I felt that a big part of my story was this very secret thing. When I was going through my first four miscarriages I didn’t know anyone who had one and I had no idea how you were meant to deal with it. The way the doctor spoke to me, so matter of fact, it made me think it was just one of those things and I shouldn’t make a fuss.

There were no guidelines so I felt I was crawling around in the dark, trying to find out what to do with it. With family, I tried to put on a brave face and show I was coping well and that I was strong.

It was only on my fourth miscarriage, when I wasn’t coping so I knew I had to learn to talk about it. For me, it was a way of healing when I started to share what was happening with the people around me. Pregnancy and motherhood are big area of shame within women, if you have not been able to fulfil that role. Sharing your story gives you a point of connection with other people. As soon as I started talking about what happened so many people would share their own experiences of miscarriage. Miscarriage is such an isolating experience and then on top of it you feel you can’t talk about it at a time when you need support the most.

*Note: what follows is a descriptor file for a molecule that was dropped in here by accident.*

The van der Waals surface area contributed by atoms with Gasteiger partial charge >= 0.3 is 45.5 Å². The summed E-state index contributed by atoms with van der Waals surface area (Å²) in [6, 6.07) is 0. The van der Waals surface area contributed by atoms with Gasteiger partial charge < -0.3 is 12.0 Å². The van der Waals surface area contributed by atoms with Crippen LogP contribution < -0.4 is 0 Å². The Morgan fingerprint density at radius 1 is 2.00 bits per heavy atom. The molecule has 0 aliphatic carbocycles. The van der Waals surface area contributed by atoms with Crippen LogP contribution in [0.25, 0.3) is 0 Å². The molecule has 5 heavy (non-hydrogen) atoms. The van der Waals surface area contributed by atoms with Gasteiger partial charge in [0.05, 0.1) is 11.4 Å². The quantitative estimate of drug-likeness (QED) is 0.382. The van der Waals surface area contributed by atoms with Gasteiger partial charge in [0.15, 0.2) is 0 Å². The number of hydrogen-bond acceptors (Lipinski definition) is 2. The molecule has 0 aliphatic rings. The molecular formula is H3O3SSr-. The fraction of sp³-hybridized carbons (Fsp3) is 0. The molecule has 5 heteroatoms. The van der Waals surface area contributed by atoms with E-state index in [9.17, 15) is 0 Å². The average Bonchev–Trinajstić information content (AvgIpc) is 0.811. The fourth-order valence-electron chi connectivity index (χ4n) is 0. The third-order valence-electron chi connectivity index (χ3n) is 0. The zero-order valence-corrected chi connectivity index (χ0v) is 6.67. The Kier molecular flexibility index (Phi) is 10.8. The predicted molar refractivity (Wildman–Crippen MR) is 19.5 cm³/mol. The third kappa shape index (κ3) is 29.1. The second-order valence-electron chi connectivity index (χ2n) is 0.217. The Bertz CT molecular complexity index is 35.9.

I did counselling, but I was worried at first that if I start talking about it I would get so depressed but the counsellor told me by numbing myself it is more likely to lead to depression than sharing how I felt. I had to learn a lot about myself and that it is okay to struggle.

From my experience, I have found it is important knowing who to talk to, you want to make sure you are in safe place and talking to safe people. You don’t want to expose yourself to negative messages as they just pile shame onto the story. One friend asked if I could tell her what it feels like because she doesn’t know, that was a very helpful approach.

Writing the blog meant my experience went from being very private to very public. Over 10,000 people connected with the blog. I would receive emails from people who said they couldn’t speak to their family about what they were going through. It is such an isolating experience and I had to learn how to talk about it. Equally people sometimes need help in knowing how to speak about it to someone who has been affected. Sometimes we need to help people find the right words because they are so worried about finding the wrong ones. We need to get the message out that you don’t need to have experienced miscarriage or say some deeply insightful thing, you just need to be honest and ask them to tell you what they can do to help.

The blog has given me a real sense of purpose. I want to help people know they are not alone in what they are feeling. It has taken me a long time to recover physically. Right now, it feels nice to have my body back and focus on helping others.

Lizzie

Lizzie’s blog is Salt Water and Honey.